The issue of Laurie’s News & Views that followed the one discussed above focused solely on the mid-list and the mid-list crisis. The powers that be at Kensington were no more pleased with that column than they were with issue nine. The vast majority of responses I received on that column recognized that the focus was less on Kensington than on the industry as a whole. True, I made no bones about disliking the Precious Gems line Kensington is touting these days, but the true focus of the column was the mid-list crisis. (My follow-up to that issue will be published in shortly.)

That crisis has recently hit home for Kensington. Denise Little, whose romance imprint is published by Kensington, has been let go. A blurb in Publisher’s Weekly indicates Kensington has reevaluated its lines and is going to focus less on genre fiction than on non-fiction and hardcover fiction. Readers interested in learning more about this should contact Kensington at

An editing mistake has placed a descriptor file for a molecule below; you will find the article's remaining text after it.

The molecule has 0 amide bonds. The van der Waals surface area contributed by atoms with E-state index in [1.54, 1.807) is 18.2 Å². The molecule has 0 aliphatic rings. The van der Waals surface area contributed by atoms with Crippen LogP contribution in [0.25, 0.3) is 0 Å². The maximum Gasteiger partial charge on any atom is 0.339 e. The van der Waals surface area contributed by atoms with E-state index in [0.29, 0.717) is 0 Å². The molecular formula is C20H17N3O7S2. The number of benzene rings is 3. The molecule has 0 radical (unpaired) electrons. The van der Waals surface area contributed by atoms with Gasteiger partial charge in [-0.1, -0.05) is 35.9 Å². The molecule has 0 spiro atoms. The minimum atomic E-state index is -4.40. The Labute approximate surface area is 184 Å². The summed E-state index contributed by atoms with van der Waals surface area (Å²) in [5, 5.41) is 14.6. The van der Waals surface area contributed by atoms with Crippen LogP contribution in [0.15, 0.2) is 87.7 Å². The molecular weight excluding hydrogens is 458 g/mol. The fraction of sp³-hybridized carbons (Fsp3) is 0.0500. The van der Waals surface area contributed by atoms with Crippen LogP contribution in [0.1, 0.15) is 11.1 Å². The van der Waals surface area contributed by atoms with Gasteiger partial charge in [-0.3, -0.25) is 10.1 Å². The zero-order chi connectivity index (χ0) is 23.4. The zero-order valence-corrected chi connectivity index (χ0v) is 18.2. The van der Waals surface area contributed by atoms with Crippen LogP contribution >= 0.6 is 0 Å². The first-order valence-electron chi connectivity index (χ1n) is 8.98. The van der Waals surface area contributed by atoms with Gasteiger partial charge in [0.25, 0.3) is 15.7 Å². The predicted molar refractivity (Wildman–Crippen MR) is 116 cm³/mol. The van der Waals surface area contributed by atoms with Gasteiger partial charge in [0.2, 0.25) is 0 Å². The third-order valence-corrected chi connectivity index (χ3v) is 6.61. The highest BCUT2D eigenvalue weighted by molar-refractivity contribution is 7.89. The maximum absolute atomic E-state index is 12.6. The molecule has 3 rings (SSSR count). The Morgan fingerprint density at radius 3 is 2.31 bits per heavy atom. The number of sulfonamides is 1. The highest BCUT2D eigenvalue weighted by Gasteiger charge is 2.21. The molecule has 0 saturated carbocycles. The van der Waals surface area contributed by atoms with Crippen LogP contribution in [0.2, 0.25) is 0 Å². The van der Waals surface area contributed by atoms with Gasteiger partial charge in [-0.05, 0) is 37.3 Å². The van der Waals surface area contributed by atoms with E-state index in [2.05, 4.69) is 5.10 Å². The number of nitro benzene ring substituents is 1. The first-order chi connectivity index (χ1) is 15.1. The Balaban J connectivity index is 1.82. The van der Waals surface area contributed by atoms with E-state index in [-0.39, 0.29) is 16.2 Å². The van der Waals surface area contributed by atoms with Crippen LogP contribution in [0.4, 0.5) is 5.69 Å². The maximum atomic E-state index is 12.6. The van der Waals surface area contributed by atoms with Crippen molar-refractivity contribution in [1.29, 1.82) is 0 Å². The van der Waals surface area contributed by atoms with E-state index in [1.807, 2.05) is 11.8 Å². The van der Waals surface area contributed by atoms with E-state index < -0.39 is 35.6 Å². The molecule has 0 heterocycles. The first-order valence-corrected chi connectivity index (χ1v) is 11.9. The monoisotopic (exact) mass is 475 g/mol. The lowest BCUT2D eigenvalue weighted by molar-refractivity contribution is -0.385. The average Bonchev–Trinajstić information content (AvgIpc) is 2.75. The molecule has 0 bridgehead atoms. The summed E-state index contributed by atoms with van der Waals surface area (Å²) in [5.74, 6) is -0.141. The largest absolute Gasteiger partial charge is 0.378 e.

For those of you who have not yet weighed in on the mid-list crisis, feel free to do so – my follow-up column on that issue has not yet been written. Please e-mail me here if you are so inclined.

As usual, I’ve run out of room before running out of ideas. So you’ll have to check back soon to read up on the mid-list, ratings, glomming, glomming-related syndromes, beauty, etc. If you’ve missed back issues of this column or are interested in our special listings, visit The Archives of Laurie Likes Books.

TTFN, as Tigger said to Winnie the Pooh,
Laurie Likes Books